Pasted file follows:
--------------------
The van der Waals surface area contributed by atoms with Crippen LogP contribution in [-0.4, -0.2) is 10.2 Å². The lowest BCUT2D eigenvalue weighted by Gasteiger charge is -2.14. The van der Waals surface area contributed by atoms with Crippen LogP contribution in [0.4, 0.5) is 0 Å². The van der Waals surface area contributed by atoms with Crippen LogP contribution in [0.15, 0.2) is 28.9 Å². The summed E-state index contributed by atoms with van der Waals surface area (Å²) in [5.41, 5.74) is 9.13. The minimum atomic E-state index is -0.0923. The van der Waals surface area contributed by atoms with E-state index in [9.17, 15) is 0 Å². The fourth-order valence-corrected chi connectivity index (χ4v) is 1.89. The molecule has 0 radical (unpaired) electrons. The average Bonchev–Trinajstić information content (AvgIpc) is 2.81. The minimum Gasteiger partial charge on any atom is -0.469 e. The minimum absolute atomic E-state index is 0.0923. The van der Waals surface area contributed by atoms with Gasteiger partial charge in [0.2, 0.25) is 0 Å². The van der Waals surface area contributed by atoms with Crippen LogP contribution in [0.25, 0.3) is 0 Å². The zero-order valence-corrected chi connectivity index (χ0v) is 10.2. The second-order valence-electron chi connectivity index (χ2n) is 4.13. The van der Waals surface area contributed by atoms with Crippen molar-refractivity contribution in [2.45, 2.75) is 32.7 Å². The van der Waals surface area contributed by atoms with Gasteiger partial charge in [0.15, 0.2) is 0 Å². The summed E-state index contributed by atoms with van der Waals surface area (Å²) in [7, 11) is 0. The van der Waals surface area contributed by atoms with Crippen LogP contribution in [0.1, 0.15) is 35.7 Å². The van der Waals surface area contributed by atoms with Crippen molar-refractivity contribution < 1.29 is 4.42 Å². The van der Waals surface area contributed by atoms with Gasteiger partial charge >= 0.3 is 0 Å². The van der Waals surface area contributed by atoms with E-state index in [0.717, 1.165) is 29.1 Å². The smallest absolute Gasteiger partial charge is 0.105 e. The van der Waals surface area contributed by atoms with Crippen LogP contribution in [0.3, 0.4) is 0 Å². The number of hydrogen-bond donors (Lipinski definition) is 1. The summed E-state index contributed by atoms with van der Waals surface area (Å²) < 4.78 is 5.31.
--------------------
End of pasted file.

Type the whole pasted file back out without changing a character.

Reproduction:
The van der Waals surface area contributed by atoms with Crippen LogP contribution in [-0.4, -0.2) is 10.2 Å². The lowest BCUT2D eigenvalue weighted by Gasteiger charge is -2.14. The van der Waals surface area contributed by atoms with Crippen LogP contribution in [0.4, 0.5) is 0 Å². The van der Waals surface area contributed by atoms with Crippen LogP contribution in [0.15, 0.2) is 28.9 Å². The summed E-state index contributed by atoms with van der Waals surface area (Å²) in [5.41, 5.74) is 9.13. The minimum atomic E-state index is -0.0923. The van der Waals surface area contributed by atoms with E-state index in [9.17, 15) is 0 Å². The fourth-order valence-corrected chi connectivity index (χ4v) is 1.89. The molecule has 0 radical (unpaired) electrons. The average Bonchev–Trinajstić information content (AvgIpc) is 2.81. The minimum Gasteiger partial charge on any atom is -0.469 e. The minimum absolute atomic E-state index is 0.0923. The van der Waals surface area contributed by atoms with Gasteiger partial charge in [0.2, 0.25) is 0 Å². The van der Waals surface area contributed by atoms with Crippen LogP contribution in [0.25, 0.3) is 0 Å². The zero-order valence-corrected chi connectivity index (χ0v) is 10.2. The second-order valence-electron chi connectivity index (χ2n) is 4.13. The van der Waals surface area contributed by atoms with Crippen molar-refractivity contribution in [2.45, 2.75) is 32.7 Å². The van der Waals surface area contributed by atoms with Gasteiger partial charge in [0.15, 0.2) is 0 Å². The summed E-state index contributed by atoms with van der Waals surface area (Å²) in [7, 11) is 0. The van der Waals surface area contributed by atoms with Crippen LogP contribution in [0.1, 0.15) is 35.7 Å². The van der Waals surface area contributed by atoms with Crippen molar-refractivity contribution < 1.29 is 4.42 Å². The van der Waals surface area contributed by atoms with Gasteiger partial charge >= 0.3 is 0 Å². The van der Waals surface area contributed by atoms with E-state index in [0.717, 1.165) is 29.1 Å². The smallest absolute Gasteiger partial charge is 0.105 e. The van der Waals surface area contributed by atoms with Crippen LogP contribution in [0.3, 0.4) is 0 Å². The number of hydrogen-bond donors (Lipinski definition) is 1. The summed E-state index contributed by atoms with van der Waals surface area (Å²) < 4.78 is 5.31.